On Tuesday, after the San Francisco Art Institute, which has a $50 million painting, said that selling the painting would help pay off $19.7, the San Francisco Board of Supervisors began to designate the beloved Diego Rivera mural as a landmark with an 11-0 vote. The program million debts.
The designation of the mural as a landmark will severely limit how the 150-year-old institution can use it. The government official behind the measure stated that there is a high possibility that the mural will be sold. The removal of landmark murals requires the approval of the city’s extensive and authoritative historical preservation committee.
At a public hearing on the resolution on Monday, officials from the Art Academy objected. Pam Rorke Levy, Chairman of the Art Institute’s board of directors, said: “Now mark the murals. If there is no threat of imminent sale of the murals, if SFAI’s status is not fully considered, SFAI’s main and most valuable assets will be deprived of.”
The 1931 work titled “The Making of Mural, Showing the Architecture of a City” is a mural. The picture depicts the creation of cities and murals-architects, engineers, craftsmen, sculptors and painters working hard. Rivera himself can be seen from the back, holding a palette and brushes with his assistants. It is one of three murals created by Mexican muralists in San Francisco and has had a huge impact on other artists in the city.
Years of high-cost expansion and declining enrollment rates have plunged SFAI into a difficult financial situation, worsened by the pandemic and loan defaults. In July last year, a private bank announced that it would sell the school’s collateral, including its Chestnut Street campus, Rivera murals and 18 other works of art. Then in October, the University of California Board of Directors stepped in to buy the debt. Through a new agreement, the research will buy back property for all six years; if not, the University of California will own the campus.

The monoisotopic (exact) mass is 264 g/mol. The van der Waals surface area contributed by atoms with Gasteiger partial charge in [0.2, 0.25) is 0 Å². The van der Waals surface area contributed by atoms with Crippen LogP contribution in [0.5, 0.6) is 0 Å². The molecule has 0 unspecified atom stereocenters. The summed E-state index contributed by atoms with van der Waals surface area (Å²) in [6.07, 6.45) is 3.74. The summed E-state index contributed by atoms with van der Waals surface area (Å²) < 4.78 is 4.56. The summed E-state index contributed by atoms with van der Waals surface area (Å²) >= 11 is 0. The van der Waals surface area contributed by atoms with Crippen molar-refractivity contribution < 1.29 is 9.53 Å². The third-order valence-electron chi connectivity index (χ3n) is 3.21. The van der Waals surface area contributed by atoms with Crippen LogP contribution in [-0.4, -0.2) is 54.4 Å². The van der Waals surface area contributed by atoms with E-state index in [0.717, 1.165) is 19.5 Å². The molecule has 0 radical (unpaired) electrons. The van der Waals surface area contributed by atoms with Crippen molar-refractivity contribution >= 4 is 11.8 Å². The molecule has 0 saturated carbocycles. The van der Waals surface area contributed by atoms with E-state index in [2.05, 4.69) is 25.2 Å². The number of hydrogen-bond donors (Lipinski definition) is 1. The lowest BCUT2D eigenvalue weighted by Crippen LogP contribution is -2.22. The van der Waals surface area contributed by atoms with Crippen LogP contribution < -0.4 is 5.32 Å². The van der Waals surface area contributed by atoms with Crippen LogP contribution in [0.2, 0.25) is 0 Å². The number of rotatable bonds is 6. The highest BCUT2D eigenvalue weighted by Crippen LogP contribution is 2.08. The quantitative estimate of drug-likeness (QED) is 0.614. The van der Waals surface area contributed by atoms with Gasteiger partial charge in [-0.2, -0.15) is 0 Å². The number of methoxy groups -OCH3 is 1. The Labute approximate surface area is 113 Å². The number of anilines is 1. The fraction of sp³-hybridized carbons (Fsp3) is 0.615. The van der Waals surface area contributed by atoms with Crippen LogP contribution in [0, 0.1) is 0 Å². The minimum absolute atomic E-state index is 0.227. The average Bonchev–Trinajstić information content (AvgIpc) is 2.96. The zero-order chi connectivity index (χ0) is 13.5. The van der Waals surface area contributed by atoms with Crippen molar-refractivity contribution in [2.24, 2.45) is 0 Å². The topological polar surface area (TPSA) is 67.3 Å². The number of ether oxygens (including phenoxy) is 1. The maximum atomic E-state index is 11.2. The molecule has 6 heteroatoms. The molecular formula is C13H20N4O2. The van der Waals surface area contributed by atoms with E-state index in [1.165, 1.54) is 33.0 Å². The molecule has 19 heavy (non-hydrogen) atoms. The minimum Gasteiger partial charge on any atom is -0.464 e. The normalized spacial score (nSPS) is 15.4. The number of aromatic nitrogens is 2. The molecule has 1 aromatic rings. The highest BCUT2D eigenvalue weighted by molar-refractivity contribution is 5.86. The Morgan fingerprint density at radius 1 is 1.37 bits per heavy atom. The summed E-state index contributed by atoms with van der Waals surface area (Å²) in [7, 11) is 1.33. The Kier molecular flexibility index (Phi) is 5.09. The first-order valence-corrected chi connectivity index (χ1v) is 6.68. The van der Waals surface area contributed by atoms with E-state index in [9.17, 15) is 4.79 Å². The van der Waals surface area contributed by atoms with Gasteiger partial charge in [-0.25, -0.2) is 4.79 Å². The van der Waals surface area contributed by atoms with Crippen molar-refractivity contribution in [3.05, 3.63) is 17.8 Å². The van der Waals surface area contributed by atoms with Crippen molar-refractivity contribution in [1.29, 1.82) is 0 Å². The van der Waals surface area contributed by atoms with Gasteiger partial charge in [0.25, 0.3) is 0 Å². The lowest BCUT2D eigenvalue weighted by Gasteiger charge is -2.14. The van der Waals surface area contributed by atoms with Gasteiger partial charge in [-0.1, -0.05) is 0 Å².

Faced with the threat of foreclosure, school administrators are looking for suitable buyers, although Ms. Levy said that the school’s “first choice is to put the murals in the right place to attract sponsors or partner institutions to create A considerable amount of money. It will allow us to preserve, protect and present the mural to the public.”
Last month, Ms. Levy proposed two possibilities to board members and employees. One involved the filmmaker George Lucas (George Lucas) buying murals for the Lucas Museum of Narrative Art in Los Angeles. (The museum said it would not comment on speculation about the acquisition.) Another person will see that the San Francisco Museum of Modern Art has the ownership of the mural, but will leave it on campus as an accessory space.
But a museum spokeswoman said that the early discussions had no results. SFMOMA’s communications officer Jill Lynch told the New York Times: “We have no plans to acquire or donate SFAI murals.”
The Chestnut Street campus of the school has been a designated landmark building since 1977, but as part of the interior, the murals may be sold or demolished.
In recent days, former students and teachers have organized to oppose the sale of murals. Among them was the famous artist Catherine Opie, who publicly condemned the behavior of the school board and announced the withdrawal of the photos she planned to sell in the agency’s fundraising event.
She wrote: “I can no longer be part of the important historical relics left behind.”
Ms. Opie breathed a sigh of relief after learning that the murals might gain landmark status.
She told The Times: “I am happy and relieved.” “I am tired of using art as an asset in the organization’s first line of defense.”